An acid jazz project with surprisingly deep roots in the 1970s jazz/funk/fusion world, Incognito were originally formed by Jean-Paul Maunick (aka Bluey) and Paul "Tubbs" Williams. Both were leaders of the late-'70s disco-funk group Light of the World, who scored several moderate British hits, including a cover of "I Shot the Sheriff." Just after the release of Light of the World's third LP (Check Us Out), Maunick and Williams shifted the lineup slightly and renamed the conglomeration Incognito.
Incognito debuted with the single "Parisienne Girl" and released the 1981 LP Jazz Funk, but were inactive during the rest of the 1980s. Maunick continued to write material for his group, even while working with Maxi Priest and others. (Williams later moved to Finland.) By the beginning of the 1990s, DJ legend and early Incognito fan Gilles Peterson had founded the Talkin' Loud label and he made Incognito one of his first signings. The 1991 single "Always There" (with vocals by Jocelyn Brown) became a Top Ten hit as part of Britain's booming acid jazz scene, prompting the release of Incognito's second album overall, Inside Life. It was largely a studio affair, with Maunick and engineer Simon Cotsworth directing a large cast with many of the best musicians in Britain's fertile groove community.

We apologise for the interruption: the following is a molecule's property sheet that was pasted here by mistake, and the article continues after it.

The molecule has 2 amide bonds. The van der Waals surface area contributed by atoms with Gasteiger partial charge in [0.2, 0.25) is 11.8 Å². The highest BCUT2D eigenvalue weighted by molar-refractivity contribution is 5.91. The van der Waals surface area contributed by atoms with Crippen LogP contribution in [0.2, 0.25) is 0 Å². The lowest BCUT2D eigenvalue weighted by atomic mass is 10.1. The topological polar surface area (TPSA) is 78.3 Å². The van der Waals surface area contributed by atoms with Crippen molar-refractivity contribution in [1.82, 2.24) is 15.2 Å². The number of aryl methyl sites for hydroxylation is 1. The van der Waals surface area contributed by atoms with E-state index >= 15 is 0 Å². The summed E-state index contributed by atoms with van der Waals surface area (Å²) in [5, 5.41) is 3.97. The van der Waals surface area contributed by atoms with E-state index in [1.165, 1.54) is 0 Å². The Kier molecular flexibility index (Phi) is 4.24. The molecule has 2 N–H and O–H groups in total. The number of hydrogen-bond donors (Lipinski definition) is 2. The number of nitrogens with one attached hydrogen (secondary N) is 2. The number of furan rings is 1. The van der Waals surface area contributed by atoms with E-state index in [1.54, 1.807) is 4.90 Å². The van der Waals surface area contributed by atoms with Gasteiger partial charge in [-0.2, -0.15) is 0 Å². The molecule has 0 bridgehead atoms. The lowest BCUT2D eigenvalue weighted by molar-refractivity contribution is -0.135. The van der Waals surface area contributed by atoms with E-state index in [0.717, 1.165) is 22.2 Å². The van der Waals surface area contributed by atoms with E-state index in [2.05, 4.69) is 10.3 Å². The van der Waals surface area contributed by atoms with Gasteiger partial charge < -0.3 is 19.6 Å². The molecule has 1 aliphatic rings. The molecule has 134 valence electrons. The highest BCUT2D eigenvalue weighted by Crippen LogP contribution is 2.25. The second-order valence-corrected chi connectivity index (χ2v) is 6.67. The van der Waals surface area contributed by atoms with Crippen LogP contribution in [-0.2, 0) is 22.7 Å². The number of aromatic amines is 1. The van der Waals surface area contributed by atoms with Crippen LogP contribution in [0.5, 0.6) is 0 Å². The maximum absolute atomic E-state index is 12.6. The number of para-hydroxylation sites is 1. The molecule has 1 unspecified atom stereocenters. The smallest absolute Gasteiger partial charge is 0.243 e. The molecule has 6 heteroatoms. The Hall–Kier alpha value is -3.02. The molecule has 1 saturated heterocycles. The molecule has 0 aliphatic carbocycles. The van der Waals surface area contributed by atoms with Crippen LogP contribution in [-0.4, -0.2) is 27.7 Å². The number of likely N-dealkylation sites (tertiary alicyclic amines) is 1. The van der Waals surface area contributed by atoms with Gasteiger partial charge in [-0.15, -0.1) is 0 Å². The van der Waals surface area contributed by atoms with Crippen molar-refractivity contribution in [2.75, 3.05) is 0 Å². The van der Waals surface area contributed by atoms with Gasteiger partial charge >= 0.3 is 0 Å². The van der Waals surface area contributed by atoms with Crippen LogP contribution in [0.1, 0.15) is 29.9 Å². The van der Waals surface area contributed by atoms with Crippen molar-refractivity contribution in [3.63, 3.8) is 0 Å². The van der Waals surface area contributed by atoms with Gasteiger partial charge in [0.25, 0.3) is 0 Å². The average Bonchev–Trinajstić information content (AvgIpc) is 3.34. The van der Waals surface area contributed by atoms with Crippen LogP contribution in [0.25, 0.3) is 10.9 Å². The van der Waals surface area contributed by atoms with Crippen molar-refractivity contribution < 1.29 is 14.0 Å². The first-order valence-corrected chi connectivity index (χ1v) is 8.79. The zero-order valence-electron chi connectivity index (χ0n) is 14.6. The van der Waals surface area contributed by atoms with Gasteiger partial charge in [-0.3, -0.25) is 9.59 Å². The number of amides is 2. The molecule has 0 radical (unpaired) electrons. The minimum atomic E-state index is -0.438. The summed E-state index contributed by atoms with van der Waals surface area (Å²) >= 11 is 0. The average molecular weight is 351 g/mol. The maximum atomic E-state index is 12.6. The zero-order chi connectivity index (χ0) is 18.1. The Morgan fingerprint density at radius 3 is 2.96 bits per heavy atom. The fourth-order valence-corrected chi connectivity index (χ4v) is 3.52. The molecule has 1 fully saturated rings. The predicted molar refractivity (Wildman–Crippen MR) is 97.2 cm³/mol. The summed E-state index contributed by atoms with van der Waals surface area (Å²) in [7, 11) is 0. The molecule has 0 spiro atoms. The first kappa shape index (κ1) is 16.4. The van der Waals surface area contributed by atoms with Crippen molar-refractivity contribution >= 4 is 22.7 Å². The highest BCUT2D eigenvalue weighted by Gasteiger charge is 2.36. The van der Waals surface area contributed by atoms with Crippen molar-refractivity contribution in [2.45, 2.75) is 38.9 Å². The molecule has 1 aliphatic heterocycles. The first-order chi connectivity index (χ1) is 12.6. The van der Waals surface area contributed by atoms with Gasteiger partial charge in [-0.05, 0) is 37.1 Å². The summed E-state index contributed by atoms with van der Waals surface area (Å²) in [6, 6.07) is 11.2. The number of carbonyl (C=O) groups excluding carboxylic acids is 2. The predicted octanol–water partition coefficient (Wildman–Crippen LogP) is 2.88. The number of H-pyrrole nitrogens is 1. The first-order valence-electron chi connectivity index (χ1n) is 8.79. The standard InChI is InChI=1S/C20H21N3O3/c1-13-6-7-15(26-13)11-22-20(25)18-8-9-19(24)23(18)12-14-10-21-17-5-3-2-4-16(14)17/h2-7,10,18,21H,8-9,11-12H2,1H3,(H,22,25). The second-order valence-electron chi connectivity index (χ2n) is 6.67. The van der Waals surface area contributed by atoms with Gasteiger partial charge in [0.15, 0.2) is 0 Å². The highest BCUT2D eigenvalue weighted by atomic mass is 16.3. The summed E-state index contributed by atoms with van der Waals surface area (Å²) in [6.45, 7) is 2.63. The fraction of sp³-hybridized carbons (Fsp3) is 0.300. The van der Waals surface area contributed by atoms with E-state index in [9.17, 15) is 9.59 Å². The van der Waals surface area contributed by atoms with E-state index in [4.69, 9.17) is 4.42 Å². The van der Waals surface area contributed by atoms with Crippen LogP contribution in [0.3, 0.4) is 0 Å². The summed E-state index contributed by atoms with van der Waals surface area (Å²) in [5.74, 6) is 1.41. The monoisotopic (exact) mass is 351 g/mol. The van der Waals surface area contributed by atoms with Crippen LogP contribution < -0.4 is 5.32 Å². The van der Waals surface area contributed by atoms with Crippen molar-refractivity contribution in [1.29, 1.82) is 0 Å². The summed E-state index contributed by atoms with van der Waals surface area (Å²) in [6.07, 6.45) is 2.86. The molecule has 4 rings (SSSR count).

With 1992's Tribes Vibes + Scribes, Maunick added a more established vocalist, the American Maysa Leak. A cover of Stevie Wonder's "Don't You Worry 'Bout a Thing" became another Incognito hit, and the album ascended Britain's pop charts even as it rose on America's contemporary jazz charts. The third album, Positivity, became the group's biggest album success, with much attention across Europe as well as Britain. Leak unsuccessfully attempted a solo career with Blue Note, leading to temporary vocal replacement Pamela Anderson (not the Baywatch pinup) on 1995's 100° and Rising. Leak returned, though, appearing on the following year's Beneath the Surface.